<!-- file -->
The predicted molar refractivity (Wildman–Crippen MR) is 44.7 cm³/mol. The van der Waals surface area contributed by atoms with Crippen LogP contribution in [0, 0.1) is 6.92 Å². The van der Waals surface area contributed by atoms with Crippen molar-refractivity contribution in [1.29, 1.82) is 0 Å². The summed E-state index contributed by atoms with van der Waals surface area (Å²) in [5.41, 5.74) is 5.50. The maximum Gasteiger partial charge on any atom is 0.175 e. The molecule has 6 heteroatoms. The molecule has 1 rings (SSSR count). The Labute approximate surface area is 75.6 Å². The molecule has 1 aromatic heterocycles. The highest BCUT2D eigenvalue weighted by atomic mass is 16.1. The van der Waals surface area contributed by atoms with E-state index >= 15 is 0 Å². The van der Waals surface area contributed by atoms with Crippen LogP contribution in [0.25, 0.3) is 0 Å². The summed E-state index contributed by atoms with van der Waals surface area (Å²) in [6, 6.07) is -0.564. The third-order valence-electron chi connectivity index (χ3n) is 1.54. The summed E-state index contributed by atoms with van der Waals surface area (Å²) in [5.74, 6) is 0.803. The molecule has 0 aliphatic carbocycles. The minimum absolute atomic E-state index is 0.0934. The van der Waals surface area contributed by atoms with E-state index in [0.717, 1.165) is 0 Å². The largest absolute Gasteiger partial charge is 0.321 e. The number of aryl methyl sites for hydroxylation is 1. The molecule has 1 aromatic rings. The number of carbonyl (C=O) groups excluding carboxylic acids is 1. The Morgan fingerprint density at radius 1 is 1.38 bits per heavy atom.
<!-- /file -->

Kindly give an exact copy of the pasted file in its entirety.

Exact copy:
The predicted molar refractivity (Wildman–Crippen MR) is 44.7 cm³/mol. The van der Waals surface area contributed by atoms with Crippen LogP contribution in [0, 0.1) is 6.92 Å². The van der Waals surface area contributed by atoms with Crippen molar-refractivity contribution in [1.29, 1.82) is 0 Å². The summed E-state index contributed by atoms with van der Waals surface area (Å²) in [5.41, 5.74) is 5.50. The maximum Gasteiger partial charge on any atom is 0.175 e. The molecule has 6 heteroatoms. The molecule has 1 rings (SSSR count). The Labute approximate surface area is 75.6 Å². The molecule has 1 aromatic heterocycles. The highest BCUT2D eigenvalue weighted by atomic mass is 16.1. The van der Waals surface area contributed by atoms with E-state index >= 15 is 0 Å². The van der Waals surface area contributed by atoms with Crippen LogP contribution in [0.25, 0.3) is 0 Å². The summed E-state index contributed by atoms with van der Waals surface area (Å²) in [6, 6.07) is -0.564. The third-order valence-electron chi connectivity index (χ3n) is 1.54. The summed E-state index contributed by atoms with van der Waals surface area (Å²) in [5.74, 6) is 0.803. The molecule has 0 aliphatic carbocycles. The minimum absolute atomic E-state index is 0.0934. The van der Waals surface area contributed by atoms with E-state index in [0.717, 1.165) is 0 Å². The largest absolute Gasteiger partial charge is 0.321 e. The number of aryl methyl sites for hydroxylation is 1. The molecule has 1 aromatic rings. The number of carbonyl (C=O) groups excluding carboxylic acids is 1. The Morgan fingerprint density at radius 1 is 1.38 bits per heavy atom.